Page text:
This is a story of growing up as one of six siblings in the nineteen-fifties and sixties on a farm in rural Virginia.

Had it not been for World War II and Mom’s little red convertible, our parents likely wouldn’t have met. Mom was from a wealthy Pittsburg family of German descent. Dad, an admixture of Cherokee, Creek, and Scottish Highlander, grew up on a ranch in Oklahoma.

PART I. AN UNLIKELY UNION, delves briefly into their backgrounds, how they met as officers at the Quantico Marine Corp base near Washington, DC, and their subsequent marriage. Put off by Dad’s pointed scowl at the minuscule cigarette burn on her uniform that not even her superior officer had noticed, Mom vowed to have nothing to do with “the conceited jerk.” Then D-Day came. The euphoria was so great, she couldn’t turn down his request for a lift to join the jubilant celebrations erupting all over the nation’s capital.

Her parents, not happy with her engagement to an “Okie” of dubious background, hired a detective who uncovered a secret that almost derailed the engagement.

PART I. COMPLETING THE PROMISE, starts with their life in Metropolitan DC after the war and continues with the birth of my brother Peter, my arrival less than a year later, Page’s three years later, and Pam’s a year after Page’s.

Newborn baby Pam barely out the hatch, the family was in the middle of the move to the farm. Then I came down with appendicitis. How did they manage?

Some hilarious episodes ensue as farm life presents a steep learning curve for Mom, especially with Dad frequently away piloting for Capital Airlines. After life on a ranch, for Dad it wasn’t farming that was the challenge; it was Mom’s total ignorance of both farming and all things domestic.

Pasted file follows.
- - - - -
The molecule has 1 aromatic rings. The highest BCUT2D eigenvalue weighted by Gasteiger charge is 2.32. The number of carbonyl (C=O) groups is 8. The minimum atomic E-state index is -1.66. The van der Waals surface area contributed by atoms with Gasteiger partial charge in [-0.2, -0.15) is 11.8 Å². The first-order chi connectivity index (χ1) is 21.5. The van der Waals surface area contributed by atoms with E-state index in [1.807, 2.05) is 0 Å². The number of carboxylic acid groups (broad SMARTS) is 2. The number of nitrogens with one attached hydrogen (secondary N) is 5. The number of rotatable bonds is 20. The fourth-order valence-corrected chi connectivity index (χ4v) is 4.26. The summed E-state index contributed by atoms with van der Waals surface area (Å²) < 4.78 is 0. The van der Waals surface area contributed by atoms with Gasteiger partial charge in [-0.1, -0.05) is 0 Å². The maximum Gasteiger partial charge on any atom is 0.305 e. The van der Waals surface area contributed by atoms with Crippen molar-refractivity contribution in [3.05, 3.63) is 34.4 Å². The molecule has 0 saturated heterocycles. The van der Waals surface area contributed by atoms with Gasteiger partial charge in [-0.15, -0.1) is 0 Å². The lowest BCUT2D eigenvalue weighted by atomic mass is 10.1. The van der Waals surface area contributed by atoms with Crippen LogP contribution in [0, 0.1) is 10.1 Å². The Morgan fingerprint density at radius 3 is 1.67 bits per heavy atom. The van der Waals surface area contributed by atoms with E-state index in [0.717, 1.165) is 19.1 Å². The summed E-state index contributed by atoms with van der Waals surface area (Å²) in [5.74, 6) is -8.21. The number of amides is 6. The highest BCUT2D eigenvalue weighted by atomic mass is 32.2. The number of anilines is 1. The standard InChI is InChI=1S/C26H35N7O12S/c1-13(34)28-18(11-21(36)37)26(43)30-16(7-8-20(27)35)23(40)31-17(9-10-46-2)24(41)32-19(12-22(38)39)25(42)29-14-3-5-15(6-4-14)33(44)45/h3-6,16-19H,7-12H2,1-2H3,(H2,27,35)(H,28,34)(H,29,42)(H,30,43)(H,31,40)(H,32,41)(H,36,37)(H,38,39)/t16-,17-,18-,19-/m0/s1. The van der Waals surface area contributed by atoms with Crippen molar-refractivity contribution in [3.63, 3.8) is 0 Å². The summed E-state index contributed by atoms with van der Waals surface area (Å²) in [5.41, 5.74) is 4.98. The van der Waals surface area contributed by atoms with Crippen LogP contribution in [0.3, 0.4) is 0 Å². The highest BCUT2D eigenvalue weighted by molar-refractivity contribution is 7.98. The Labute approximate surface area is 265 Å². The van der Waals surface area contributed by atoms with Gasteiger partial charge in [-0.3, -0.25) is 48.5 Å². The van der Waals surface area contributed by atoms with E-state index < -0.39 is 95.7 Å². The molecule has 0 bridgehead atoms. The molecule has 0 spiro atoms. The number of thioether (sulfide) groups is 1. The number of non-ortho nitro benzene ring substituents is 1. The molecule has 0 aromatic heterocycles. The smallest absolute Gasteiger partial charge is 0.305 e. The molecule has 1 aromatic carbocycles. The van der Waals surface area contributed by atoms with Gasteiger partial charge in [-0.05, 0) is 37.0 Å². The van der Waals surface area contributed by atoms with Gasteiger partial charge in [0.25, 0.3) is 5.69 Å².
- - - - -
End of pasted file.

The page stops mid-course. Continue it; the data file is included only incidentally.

Our sister Sally arrived three years after the move. A year later, sister Laurie was born.

PART III. FULL HOUSE, continues with adventures on the farm and on our cross-country camping trips during the summers, with Dad flying standby to join us during his two weeks off work.

A year after the first camping trip, Mom was diagnosed with diabetes. The effects of the disease, which became increasingly severe, challenged both Mom and the family dynamics.

The story concludes with our Grandma Jo’s visit to the farm after traveling with us from California on our return from the third camping trip. While sewing clothes for me for my first year of college, she told stories passed down from her great-great-grandfather. During his family’s forced removal from their north Georgia plantation, he witnessed a soldier slit his uncle’s throat. After surviving the Trail of Tears, he arrived in Oklahoma Territory an orphan at the age of twelve, to later become a councilman and lawyer for the Cherokee Nation.

Although this is based on a true story, I have exercised creative license in embellishing the details and the tales passed down to me. Also, where I deemed appropriate or forgot them, I changed the names of characters and the dates of events.

© pending publication in 2021 or 2022, Leona Patrick


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